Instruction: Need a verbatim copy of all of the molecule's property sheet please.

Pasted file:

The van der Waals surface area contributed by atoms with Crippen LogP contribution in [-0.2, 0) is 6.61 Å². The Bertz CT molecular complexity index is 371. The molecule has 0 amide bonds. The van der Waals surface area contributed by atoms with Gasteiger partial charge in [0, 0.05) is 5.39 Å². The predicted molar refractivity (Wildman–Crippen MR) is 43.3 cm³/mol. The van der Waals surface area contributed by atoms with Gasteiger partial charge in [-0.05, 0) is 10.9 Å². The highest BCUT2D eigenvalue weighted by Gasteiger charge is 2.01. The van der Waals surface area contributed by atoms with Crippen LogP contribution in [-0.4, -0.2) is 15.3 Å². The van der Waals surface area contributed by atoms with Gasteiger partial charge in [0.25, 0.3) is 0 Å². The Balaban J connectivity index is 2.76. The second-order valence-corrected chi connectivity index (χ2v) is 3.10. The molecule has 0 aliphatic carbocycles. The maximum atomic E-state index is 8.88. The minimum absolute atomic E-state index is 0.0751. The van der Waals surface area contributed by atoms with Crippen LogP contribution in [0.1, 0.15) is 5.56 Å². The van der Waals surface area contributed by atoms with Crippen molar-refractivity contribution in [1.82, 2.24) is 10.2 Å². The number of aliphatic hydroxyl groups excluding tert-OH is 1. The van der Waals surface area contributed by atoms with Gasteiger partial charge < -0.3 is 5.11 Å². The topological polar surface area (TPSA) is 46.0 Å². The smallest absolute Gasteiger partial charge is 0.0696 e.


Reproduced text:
The van der Waals surface area contributed by atoms with Crippen LogP contribution in [-0.2, 0) is 6.61 Å². The Bertz CT molecular complexity index is 371. The molecule has 0 amide bonds. The van der Waals surface area contributed by atoms with Gasteiger partial charge in [0, 0.05) is 5.39 Å². The predicted molar refractivity (Wildman–Crippen MR) is 43.3 cm³/mol. The van der Waals surface area contributed by atoms with Gasteiger partial charge in [-0.05, 0) is 10.9 Å². The highest BCUT2D eigenvalue weighted by Gasteiger charge is 2.01. The van der Waals surface area contributed by atoms with Crippen LogP contribution in [-0.4, -0.2) is 15.3 Å². The van der Waals surface area contributed by atoms with Gasteiger partial charge in [0.25, 0.3) is 0 Å². The Balaban J connectivity index is 2.76. The second-order valence-corrected chi connectivity index (χ2v) is 3.10. The molecule has 0 aliphatic carbocycles. The maximum atomic E-state index is 8.88. The minimum absolute atomic E-state index is 0.0751. The van der Waals surface area contributed by atoms with Crippen LogP contribution in [0.1, 0.15) is 5.56 Å². The van der Waals surface area contributed by atoms with Crippen molar-refractivity contribution in [1.82, 2.24) is 10.2 Å². The number of aliphatic hydroxyl groups excluding tert-OH is 1. The van der Waals surface area contributed by atoms with Gasteiger partial charge < -0.3 is 5.11 Å². The topological polar surface area (TPSA) is 46.0 Å². The smallest absolute Gasteiger partial charge is 0.0696 e.